Today almost forgotten, the 'Bumblebee' research and development programme was one of the biggest and most far-reaching in history. Started in 1944, it eventually led to large families of surface-to-air missiles (SAMs) which protected US and friendly warships against air attack for 30 years, are still in production and will arm (for example) Australian warships ordered in 1986 and on which construction has not even begun!
During World War II the USA showed almost no interest in developing SAMs. The need was not for defensive missiles but offensive ones. Then, suddenly, the US and Allied ships closing in on Japan found themselves under terrifying attack from kamikaze suicide aircraft. Almost overnight work began on two guided missiles to protect the ships. These became KAN-1 Little Joe and KAY-1 Lark, both subsonic rockets steered by radio command, later Larks also having semi-active radar homing. Too late for the war, they did at least succeed in destroying Grumman Wildcat and Grumman Hellcat targets.
As early as August 1944 the US Navy recognized that what are today called SAMs were going to need a massive research and development effort, much bigger than one it could conveniently carry on 'in house'. The alternatives were giant contracts with industry or with technical leaders in the academic world, and the choice fell on the latter. The Navy Bureau of Ordnance picked the famed
APL/JHU, the Applied Physics Laboratory of the Johns Hopkins University at Baltimore, Maryland. Here Dr Merle Tuve was charged with building up a team able to manage the 'Bumblebee Project'. Starting with a staff of 11, this was soon to employ as many thousand, as well as tens of thousands in industrial firms possessing the right skills in advanced technologies. In every respect the work thrust ahead beyond the frontiers of previous knowledge.
The US Navy was right to try to do the job properly, but it caused terrible trouble with the rival US Army. The US Navy's 'very aggressive program' was fought by the US Army Air Force at every opportunity. Expansion of the Naval Ordnance Test Station at Inyokern was bad enough, but when General H. H. Arnold learned in November 1945 of the planned $50 million missile test range at Point Mugu, California, he described it as 'a definite danger signal'; the USAAF fought the request for the $50 million. On top of the intense inter-service rivalry was the fact the US Navy was monopolizing the talented people who could work on missiles.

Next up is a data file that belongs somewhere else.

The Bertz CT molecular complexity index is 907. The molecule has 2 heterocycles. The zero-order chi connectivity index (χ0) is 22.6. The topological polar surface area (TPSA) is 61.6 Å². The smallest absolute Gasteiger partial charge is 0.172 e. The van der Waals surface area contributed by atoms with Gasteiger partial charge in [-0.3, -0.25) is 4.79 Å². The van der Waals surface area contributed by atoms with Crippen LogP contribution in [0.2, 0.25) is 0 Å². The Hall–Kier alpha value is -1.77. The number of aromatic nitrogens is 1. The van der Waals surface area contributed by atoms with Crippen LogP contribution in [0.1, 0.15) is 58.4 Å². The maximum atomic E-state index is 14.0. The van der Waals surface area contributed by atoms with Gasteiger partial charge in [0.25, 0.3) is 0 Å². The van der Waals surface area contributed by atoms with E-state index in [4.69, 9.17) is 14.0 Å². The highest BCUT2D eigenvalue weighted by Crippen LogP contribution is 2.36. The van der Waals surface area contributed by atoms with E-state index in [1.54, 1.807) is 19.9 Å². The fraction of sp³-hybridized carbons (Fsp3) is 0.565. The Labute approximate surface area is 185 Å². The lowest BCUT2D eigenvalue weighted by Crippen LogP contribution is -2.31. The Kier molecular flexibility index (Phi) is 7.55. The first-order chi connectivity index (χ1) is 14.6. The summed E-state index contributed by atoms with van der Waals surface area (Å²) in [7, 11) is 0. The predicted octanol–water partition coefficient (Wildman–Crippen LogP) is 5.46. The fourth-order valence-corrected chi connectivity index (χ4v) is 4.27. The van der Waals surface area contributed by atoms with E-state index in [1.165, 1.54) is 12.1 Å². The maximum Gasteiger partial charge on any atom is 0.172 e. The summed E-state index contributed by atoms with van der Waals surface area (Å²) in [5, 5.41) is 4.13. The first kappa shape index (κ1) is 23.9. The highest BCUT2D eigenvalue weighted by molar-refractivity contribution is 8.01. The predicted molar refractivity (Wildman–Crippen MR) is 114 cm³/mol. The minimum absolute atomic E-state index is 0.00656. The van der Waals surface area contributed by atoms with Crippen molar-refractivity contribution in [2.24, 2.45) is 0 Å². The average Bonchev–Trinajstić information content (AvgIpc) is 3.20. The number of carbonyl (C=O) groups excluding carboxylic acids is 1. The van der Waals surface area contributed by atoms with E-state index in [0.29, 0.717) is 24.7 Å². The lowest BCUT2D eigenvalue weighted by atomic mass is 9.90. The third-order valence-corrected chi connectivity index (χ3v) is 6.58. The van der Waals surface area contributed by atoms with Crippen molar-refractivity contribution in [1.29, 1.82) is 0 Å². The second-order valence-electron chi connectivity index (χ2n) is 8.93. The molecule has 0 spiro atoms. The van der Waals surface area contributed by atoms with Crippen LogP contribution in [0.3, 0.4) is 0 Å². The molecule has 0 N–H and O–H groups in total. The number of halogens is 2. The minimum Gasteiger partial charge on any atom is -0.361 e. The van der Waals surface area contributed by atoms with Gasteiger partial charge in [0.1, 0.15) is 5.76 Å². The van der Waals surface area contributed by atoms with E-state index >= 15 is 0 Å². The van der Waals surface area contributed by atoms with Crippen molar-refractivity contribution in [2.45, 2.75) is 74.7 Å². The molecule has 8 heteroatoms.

The basic brief handed to Dr Tuve was 'How do you best defend large surface warships against air attack?' This question was so vast and far reaching it was not surprising that the early contracts soon multiplied, and from mere
paper studies (and there would have been computer simulations, had such things been invented) the work swiftly progressed to involve actual test hardware. Some of it was even made in the APL, though most was contracted to industry.
The questions needing answers were numerous. The BuOrd (Bureau of Ordnance) wanted SAMs far better in concept than Little Joe and Lark, which were rather crude subsonic aluminium and mild-steel-sheet beasts with poor power of maneuver and an effective range no greater than the existing 12'1-mm (5in) guns. Ship radars, especially with aerials